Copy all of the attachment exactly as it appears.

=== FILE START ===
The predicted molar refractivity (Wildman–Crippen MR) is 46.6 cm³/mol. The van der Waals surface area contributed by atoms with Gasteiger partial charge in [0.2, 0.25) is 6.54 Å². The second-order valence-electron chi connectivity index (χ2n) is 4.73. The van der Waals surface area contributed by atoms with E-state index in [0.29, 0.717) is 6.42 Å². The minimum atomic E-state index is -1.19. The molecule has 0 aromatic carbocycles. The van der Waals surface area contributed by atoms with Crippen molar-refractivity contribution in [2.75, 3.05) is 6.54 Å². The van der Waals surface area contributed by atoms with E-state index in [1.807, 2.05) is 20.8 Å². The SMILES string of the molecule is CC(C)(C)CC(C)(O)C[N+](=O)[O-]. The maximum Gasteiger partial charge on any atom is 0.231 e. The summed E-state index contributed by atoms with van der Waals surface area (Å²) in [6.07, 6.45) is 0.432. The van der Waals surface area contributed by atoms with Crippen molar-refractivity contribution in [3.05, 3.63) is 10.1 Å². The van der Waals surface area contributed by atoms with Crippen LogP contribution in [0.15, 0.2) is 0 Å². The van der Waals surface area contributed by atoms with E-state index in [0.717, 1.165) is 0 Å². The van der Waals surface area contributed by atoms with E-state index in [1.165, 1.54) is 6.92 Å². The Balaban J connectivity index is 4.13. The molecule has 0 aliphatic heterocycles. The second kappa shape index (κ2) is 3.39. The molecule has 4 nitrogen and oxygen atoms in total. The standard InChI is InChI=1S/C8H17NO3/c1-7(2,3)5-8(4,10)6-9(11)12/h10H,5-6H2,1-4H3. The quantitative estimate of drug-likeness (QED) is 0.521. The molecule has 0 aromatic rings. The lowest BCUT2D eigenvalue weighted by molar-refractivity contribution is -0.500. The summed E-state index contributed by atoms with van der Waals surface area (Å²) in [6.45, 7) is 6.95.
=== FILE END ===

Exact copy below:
The predicted molar refractivity (Wildman–Crippen MR) is 46.6 cm³/mol. The van der Waals surface area contributed by atoms with Gasteiger partial charge in [0.2, 0.25) is 6.54 Å². The second-order valence-electron chi connectivity index (χ2n) is 4.73. The van der Waals surface area contributed by atoms with E-state index in [0.29, 0.717) is 6.42 Å². The minimum atomic E-state index is -1.19. The molecule has 0 aromatic carbocycles. The van der Waals surface area contributed by atoms with Crippen molar-refractivity contribution in [2.75, 3.05) is 6.54 Å². The van der Waals surface area contributed by atoms with E-state index in [1.807, 2.05) is 20.8 Å². The SMILES string of the molecule is CC(C)(C)CC(C)(O)C[N+](=O)[O-]. The maximum Gasteiger partial charge on any atom is 0.231 e. The summed E-state index contributed by atoms with van der Waals surface area (Å²) in [6.07, 6.45) is 0.432. The van der Waals surface area contributed by atoms with Crippen molar-refractivity contribution in [3.05, 3.63) is 10.1 Å². The van der Waals surface area contributed by atoms with Crippen LogP contribution in [0.15, 0.2) is 0 Å². The van der Waals surface area contributed by atoms with E-state index in [0.717, 1.165) is 0 Å². The van der Waals surface area contributed by atoms with E-state index in [1.165, 1.54) is 6.92 Å². The Balaban J connectivity index is 4.13. The molecule has 0 aliphatic heterocycles. The second kappa shape index (κ2) is 3.39. The molecule has 4 nitrogen and oxygen atoms in total. The standard InChI is InChI=1S/C8H17NO3/c1-7(2,3)5-8(4,10)6-9(11)12/h10H,5-6H2,1-4H3. The quantitative estimate of drug-likeness (QED) is 0.521. The molecule has 0 aromatic rings. The lowest BCUT2D eigenvalue weighted by molar-refractivity contribution is -0.500. The summed E-state index contributed by atoms with van der Waals surface area (Å²) in [6.45, 7) is 6.95.